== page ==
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The Most Dangerous File Sharing Habits

By Hanna Welch | August 28, 2019 |

greater than 4 minutes

When danger becomes a factor during file sharing, something is not right, and that is why you need to learn how to share data properly.

File sharing should be an easy process. Be it sharing files with friends or professionally, secure channels must be used. When danger becomes a factor during file sharing, something is not right, and that is why you need to learn how to share data properly.

As part of the security strategy, especially for small businesses, it is always advisable to have the right file-sharing policies and systems. Not having/following the right file-sharing processes puts the company and anyone involved in jeopardy.

Most people overlook safe zones and methods that must be used to share files and collaborate securely, which presents a serious threat. Surprisingly, the ‘human factor’ as a cause of data breaches is more common than what one would have assumed, causing 35% of all cases. The human employee factor is high because of contractor and employee errors and negligence.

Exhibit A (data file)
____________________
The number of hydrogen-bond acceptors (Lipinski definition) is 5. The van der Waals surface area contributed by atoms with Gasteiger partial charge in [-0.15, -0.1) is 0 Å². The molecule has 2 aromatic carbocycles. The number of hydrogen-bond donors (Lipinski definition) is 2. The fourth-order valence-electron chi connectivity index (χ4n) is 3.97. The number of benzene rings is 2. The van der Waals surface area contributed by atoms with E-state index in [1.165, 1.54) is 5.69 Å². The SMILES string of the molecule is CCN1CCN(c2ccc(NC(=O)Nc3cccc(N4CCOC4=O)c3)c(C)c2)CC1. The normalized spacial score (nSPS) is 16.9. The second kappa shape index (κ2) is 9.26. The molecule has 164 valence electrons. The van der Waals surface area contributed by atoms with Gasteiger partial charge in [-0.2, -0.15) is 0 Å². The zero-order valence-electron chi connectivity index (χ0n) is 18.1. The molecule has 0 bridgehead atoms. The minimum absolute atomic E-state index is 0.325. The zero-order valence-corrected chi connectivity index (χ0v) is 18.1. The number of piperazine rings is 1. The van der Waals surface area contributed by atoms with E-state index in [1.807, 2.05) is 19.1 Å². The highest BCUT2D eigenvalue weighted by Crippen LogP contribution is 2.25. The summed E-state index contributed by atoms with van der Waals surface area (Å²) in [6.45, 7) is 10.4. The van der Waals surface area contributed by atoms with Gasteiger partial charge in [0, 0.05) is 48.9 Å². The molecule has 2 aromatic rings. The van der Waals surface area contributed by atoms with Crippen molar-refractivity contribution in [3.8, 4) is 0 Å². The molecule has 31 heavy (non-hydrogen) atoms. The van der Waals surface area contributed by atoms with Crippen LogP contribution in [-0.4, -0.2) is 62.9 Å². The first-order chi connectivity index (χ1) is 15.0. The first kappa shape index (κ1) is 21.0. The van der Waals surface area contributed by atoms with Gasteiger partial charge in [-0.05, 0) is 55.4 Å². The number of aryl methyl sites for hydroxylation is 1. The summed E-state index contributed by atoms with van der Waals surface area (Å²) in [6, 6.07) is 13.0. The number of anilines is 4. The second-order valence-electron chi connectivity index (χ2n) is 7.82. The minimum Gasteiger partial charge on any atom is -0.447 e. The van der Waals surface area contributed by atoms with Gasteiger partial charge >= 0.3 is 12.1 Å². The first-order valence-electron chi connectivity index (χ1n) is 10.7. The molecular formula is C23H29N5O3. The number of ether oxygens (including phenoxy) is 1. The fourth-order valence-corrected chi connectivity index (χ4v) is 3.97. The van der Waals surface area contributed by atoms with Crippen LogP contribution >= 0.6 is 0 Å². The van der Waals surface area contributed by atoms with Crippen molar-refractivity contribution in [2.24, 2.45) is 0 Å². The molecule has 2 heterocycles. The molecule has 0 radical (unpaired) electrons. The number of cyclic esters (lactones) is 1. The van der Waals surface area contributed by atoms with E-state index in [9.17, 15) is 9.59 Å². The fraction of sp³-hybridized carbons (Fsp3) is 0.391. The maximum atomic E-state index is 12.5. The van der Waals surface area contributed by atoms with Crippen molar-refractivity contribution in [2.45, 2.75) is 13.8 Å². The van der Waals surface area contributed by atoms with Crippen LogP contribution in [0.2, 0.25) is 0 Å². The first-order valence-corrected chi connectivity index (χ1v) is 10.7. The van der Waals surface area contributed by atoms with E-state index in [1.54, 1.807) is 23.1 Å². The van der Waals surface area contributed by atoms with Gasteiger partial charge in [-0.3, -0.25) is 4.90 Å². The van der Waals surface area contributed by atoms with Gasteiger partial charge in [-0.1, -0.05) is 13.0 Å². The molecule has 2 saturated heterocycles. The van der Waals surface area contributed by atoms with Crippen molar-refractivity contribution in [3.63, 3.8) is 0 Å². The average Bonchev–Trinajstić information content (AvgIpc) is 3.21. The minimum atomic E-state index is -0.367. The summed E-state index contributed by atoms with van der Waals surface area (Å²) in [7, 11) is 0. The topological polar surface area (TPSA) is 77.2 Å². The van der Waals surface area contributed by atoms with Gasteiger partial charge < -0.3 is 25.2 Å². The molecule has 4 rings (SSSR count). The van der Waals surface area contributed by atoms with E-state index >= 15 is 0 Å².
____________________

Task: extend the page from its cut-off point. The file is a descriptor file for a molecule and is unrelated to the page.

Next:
Did you know that most employees bring about troubles because they are not fully knowledgeable about the risks that come with file sharing? Employees use unofficially implemented IT solutions that have not even been approved by the correct IT department. So, what are dangerous file sharing habits? Keep reading to find out.

Defining Dangerous File Sharing Habits